the ear. A husk score for each plot was determined on one to nine rating

scale, one being best with relatively tight husk and well-covered ears

and nine lacking such characteristics. Root lodging was also taken on a

one to nine rating scale where one was assigned to a plot with less than

10% of the plants lodged and nine with greater than 90' of the plants

lodged.

At harvest, data on number of plants erect, ear quality score, total

number of ears, and number of ears rotten were recorded. Yield per plot

was taken by weighing the ears to the nearest 0.1 pound (45g). Finally,

yield was adjusted to full stand by multiplying the yield at harvest by









the ratio of the number of plants at full stand to the number of plants

harvested corrected by an adjustment factor. The factors used for each

missing plant were 0.75 for Green Acres and 0.50 for Gainesville. The

factors were chosen to minimize yield advantage that a plot with a poor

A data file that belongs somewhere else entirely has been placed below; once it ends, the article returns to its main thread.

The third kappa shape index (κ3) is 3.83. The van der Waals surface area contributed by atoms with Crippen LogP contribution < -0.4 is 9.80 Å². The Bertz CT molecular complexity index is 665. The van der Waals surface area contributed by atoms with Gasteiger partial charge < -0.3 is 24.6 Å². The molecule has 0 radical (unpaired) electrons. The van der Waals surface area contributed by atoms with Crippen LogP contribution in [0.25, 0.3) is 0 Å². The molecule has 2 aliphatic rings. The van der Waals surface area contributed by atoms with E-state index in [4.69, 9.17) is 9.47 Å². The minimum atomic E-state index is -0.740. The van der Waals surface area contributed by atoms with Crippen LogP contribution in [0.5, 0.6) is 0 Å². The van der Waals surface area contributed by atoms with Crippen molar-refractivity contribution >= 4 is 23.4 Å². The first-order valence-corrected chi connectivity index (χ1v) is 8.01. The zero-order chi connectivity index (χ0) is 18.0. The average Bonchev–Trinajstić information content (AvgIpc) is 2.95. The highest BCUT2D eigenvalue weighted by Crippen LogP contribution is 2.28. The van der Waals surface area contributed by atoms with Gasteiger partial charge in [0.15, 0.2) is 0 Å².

stand might have compared with those plots with full stand, since plants in

a plot with a poor stand have less competition for light and soil nutrients.



Statistical Procedure



Since our primary interest at this stage was on the yield performance

of the groups, analysis of variance (AOV) was made for the adjusted yield

only. For the other characteristics measured, means were calculated.

AOV for the testcrosses was based on the model,

X jkmn= p + Ai + Bj(i) + Tk + AT.i + E (ijk) + S + AS. +
ijktmn i j(i) k ik L(ijk) m im
TS + ATS. + E
Tkm ASikm+ En(ijkm)

where p is the overall mean

A. is the effect of the ith location, i = I, 2

B (i) is the effect of the jth block in the ith location, j = I,...,20

Tk is the effect of the kth tester, k = 1, 2, 3

ATik is the interaction effect of the ith location and the kth tester

E .(ijk) is the error term of the Lth unit in ith location, jth

block, and kth tester

S is the treatment effect of the mth group, m = I, 2, 3, 4
m
AS. is the interaction effect of the ith location and the mth group
Im
TS is the interaction effect of the kth tester and the mth group
km
ATS.km is the interaction effect of the ith location, kth tester,
and mth group
and mth group









En(ijkm) is the error term of the nth sub-unit in the ith location,

jth block, kth tester, and mth treatment.

The combined AOV for the adjusted yield of testcrosses was done as follows:


L- I

(r1 1) + (r2 1)

a -

(, 1) (a 1)